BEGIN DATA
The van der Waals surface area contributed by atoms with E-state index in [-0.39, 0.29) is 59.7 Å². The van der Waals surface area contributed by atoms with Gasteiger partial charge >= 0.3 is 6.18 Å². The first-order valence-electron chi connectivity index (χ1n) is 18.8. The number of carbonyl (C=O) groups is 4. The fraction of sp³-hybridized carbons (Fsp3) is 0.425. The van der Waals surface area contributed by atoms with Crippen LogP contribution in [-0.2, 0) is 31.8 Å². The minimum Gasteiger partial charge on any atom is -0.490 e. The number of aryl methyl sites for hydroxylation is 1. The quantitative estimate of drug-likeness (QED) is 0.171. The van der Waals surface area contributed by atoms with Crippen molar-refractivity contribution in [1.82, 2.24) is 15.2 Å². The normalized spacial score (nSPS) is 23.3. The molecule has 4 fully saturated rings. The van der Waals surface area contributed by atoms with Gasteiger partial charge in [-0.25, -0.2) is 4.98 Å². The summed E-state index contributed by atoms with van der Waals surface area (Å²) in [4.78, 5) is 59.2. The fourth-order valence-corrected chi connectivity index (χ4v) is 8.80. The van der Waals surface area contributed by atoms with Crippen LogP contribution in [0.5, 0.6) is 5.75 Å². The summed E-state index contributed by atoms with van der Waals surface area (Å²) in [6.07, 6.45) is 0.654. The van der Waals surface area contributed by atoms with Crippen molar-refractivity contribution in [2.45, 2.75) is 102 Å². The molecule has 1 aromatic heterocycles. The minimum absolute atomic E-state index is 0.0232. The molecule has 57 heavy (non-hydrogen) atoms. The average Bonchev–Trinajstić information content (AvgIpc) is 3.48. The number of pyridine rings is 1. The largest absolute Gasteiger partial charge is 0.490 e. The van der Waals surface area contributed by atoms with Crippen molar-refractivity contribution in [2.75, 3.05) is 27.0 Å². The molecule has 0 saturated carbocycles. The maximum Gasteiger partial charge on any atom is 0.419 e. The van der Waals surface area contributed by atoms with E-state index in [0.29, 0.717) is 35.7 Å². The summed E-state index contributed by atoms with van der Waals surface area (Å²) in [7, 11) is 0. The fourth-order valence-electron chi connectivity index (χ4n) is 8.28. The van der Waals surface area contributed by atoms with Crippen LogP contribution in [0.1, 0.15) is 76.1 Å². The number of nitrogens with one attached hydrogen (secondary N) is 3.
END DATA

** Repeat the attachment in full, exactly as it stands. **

The van der Waals surface area contributed by atoms with E-state index in [-0.39, 0.29) is 59.7 Å². The van der Waals surface area contributed by atoms with Gasteiger partial charge >= 0.3 is 6.18 Å². The first-order valence-electron chi connectivity index (χ1n) is 18.8. The number of carbonyl (C=O) groups is 4. The fraction of sp³-hybridized carbons (Fsp3) is 0.425. The van der Waals surface area contributed by atoms with Crippen LogP contribution in [-0.2, 0) is 31.8 Å². The minimum Gasteiger partial charge on any atom is -0.490 e. The number of aryl methyl sites for hydroxylation is 1. The quantitative estimate of drug-likeness (QED) is 0.171. The van der Waals surface area contributed by atoms with Crippen molar-refractivity contribution in [1.82, 2.24) is 15.2 Å². The normalized spacial score (nSPS) is 23.3. The molecule has 4 fully saturated rings. The van der Waals surface area contributed by atoms with Gasteiger partial charge in [-0.25, -0.2) is 4.98 Å². The summed E-state index contributed by atoms with van der Waals surface area (Å²) in [4.78, 5) is 59.2. The fourth-order valence-corrected chi connectivity index (χ4v) is 8.80. The van der Waals surface area contributed by atoms with Crippen LogP contribution in [0.5, 0.6) is 5.75 Å². The summed E-state index contributed by atoms with van der Waals surface area (Å²) in [6.07, 6.45) is 0.654. The van der Waals surface area contributed by atoms with Crippen molar-refractivity contribution in [2.45, 2.75) is 102 Å². The molecule has 1 aromatic heterocycles. The minimum absolute atomic E-state index is 0.0232. The molecule has 57 heavy (non-hydrogen) atoms. The average Bonchev–Trinajstić information content (AvgIpc) is 3.48. The number of pyridine rings is 1. The largest absolute Gasteiger partial charge is 0.490 e. The van der Waals surface area contributed by atoms with Crippen molar-refractivity contribution in [2.75, 3.05) is 27.0 Å². The molecule has 0 saturated carbocycles. The maximum Gasteiger partial charge on any atom is 0.419 e. The van der Waals surface area contributed by atoms with E-state index in [0.29, 0.717) is 35.7 Å². The summed E-state index contributed by atoms with van der Waals surface area (Å²) in [7, 11) is 0. The fourth-order valence-electron chi connectivity index (χ4n) is 8.28. The van der Waals surface area contributed by atoms with Crippen LogP contribution in [0.1, 0.15) is 76.1 Å². The number of nitrogens with one attached hydrogen (secondary N) is 3.